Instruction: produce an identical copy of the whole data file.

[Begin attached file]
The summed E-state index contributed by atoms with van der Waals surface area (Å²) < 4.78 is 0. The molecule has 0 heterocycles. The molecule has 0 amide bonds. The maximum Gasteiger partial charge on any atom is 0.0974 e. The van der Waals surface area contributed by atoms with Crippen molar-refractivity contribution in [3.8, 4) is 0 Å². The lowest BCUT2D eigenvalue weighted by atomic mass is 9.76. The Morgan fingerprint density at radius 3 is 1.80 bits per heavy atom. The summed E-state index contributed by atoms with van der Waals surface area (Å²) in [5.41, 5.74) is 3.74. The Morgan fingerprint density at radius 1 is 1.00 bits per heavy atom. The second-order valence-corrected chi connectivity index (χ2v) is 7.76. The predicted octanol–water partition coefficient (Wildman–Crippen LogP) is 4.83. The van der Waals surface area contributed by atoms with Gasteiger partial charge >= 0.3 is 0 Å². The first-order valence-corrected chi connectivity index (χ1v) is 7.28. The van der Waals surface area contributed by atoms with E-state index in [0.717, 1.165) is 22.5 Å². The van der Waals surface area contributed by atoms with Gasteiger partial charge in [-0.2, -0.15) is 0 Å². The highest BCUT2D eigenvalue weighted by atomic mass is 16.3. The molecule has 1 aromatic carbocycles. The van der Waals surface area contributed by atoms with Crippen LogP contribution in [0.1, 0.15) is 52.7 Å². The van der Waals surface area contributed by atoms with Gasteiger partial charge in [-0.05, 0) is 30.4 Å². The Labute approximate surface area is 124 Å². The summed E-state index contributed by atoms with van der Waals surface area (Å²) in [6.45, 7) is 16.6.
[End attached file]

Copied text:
The summed E-state index contributed by atoms with van der Waals surface area (Å²) < 4.78 is 0. The molecule has 0 heterocycles. The molecule has 0 amide bonds. The maximum Gasteiger partial charge on any atom is 0.0974 e. The van der Waals surface area contributed by atoms with Crippen molar-refractivity contribution in [3.8, 4) is 0 Å². The lowest BCUT2D eigenvalue weighted by atomic mass is 9.76. The Morgan fingerprint density at radius 3 is 1.80 bits per heavy atom. The summed E-state index contributed by atoms with van der Waals surface area (Å²) in [5.41, 5.74) is 3.74. The Morgan fingerprint density at radius 1 is 1.00 bits per heavy atom. The second-order valence-corrected chi connectivity index (χ2v) is 7.76. The predicted octanol–water partition coefficient (Wildman–Crippen LogP) is 4.83. The van der Waals surface area contributed by atoms with Gasteiger partial charge >= 0.3 is 0 Å². The first-order valence-corrected chi connectivity index (χ1v) is 7.28. The van der Waals surface area contributed by atoms with E-state index in [0.717, 1.165) is 22.5 Å². The van der Waals surface area contributed by atoms with Gasteiger partial charge in [-0.2, -0.15) is 0 Å². The highest BCUT2D eigenvalue weighted by atomic mass is 16.3. The molecule has 1 aromatic carbocycles. The van der Waals surface area contributed by atoms with Crippen LogP contribution in [0.1, 0.15) is 52.7 Å². The van der Waals surface area contributed by atoms with Gasteiger partial charge in [-0.05, 0) is 30.4 Å². The Labute approximate surface area is 124 Å². The summed E-state index contributed by atoms with van der Waals surface area (Å²) in [6.45, 7) is 16.6.